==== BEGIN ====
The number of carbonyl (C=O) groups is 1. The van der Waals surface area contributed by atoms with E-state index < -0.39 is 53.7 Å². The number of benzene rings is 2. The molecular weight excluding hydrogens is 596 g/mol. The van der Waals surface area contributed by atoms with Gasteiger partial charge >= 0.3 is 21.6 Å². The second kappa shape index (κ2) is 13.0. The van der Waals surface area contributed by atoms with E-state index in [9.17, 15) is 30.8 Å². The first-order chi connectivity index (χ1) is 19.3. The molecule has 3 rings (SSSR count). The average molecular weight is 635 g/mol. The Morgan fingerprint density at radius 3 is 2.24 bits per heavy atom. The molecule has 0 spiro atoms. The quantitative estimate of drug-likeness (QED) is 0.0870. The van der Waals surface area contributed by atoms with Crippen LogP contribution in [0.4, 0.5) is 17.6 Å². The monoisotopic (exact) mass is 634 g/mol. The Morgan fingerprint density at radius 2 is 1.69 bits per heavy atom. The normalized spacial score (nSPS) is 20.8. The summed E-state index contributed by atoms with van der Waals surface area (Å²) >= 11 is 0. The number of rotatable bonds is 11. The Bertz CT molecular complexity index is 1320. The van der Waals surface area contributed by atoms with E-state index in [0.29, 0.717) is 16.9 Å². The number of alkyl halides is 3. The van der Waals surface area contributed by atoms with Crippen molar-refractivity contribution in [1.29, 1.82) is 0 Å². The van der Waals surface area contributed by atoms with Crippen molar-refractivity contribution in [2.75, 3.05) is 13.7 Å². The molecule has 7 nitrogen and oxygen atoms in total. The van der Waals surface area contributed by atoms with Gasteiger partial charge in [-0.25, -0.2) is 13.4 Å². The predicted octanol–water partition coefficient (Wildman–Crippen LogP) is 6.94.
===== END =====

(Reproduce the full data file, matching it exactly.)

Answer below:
The number of carbonyl (C=O) groups is 1. The van der Waals surface area contributed by atoms with E-state index < -0.39 is 53.7 Å². The number of benzene rings is 2. The molecular weight excluding hydrogens is 596 g/mol. The van der Waals surface area contributed by atoms with Gasteiger partial charge >= 0.3 is 21.6 Å². The second kappa shape index (κ2) is 13.0. The van der Waals surface area contributed by atoms with E-state index in [9.17, 15) is 30.8 Å². The first-order chi connectivity index (χ1) is 19.3. The molecule has 3 rings (SSSR count). The average molecular weight is 635 g/mol. The Morgan fingerprint density at radius 3 is 2.24 bits per heavy atom. The molecule has 0 spiro atoms. The quantitative estimate of drug-likeness (QED) is 0.0870. The van der Waals surface area contributed by atoms with Crippen LogP contribution in [0.4, 0.5) is 17.6 Å². The monoisotopic (exact) mass is 634 g/mol. The Morgan fingerprint density at radius 2 is 1.69 bits per heavy atom. The normalized spacial score (nSPS) is 20.8. The summed E-state index contributed by atoms with van der Waals surface area (Å²) >= 11 is 0. The number of rotatable bonds is 11. The Bertz CT molecular complexity index is 1320. The van der Waals surface area contributed by atoms with E-state index in [0.29, 0.717) is 16.9 Å². The number of alkyl halides is 3. The van der Waals surface area contributed by atoms with Crippen molar-refractivity contribution in [1.29, 1.82) is 0 Å². The van der Waals surface area contributed by atoms with Crippen molar-refractivity contribution in [2.75, 3.05) is 13.7 Å². The molecule has 7 nitrogen and oxygen atoms in total. The van der Waals surface area contributed by atoms with Gasteiger partial charge in [-0.25, -0.2) is 13.4 Å². The predicted octanol–water partition coefficient (Wildman–Crippen LogP) is 6.94.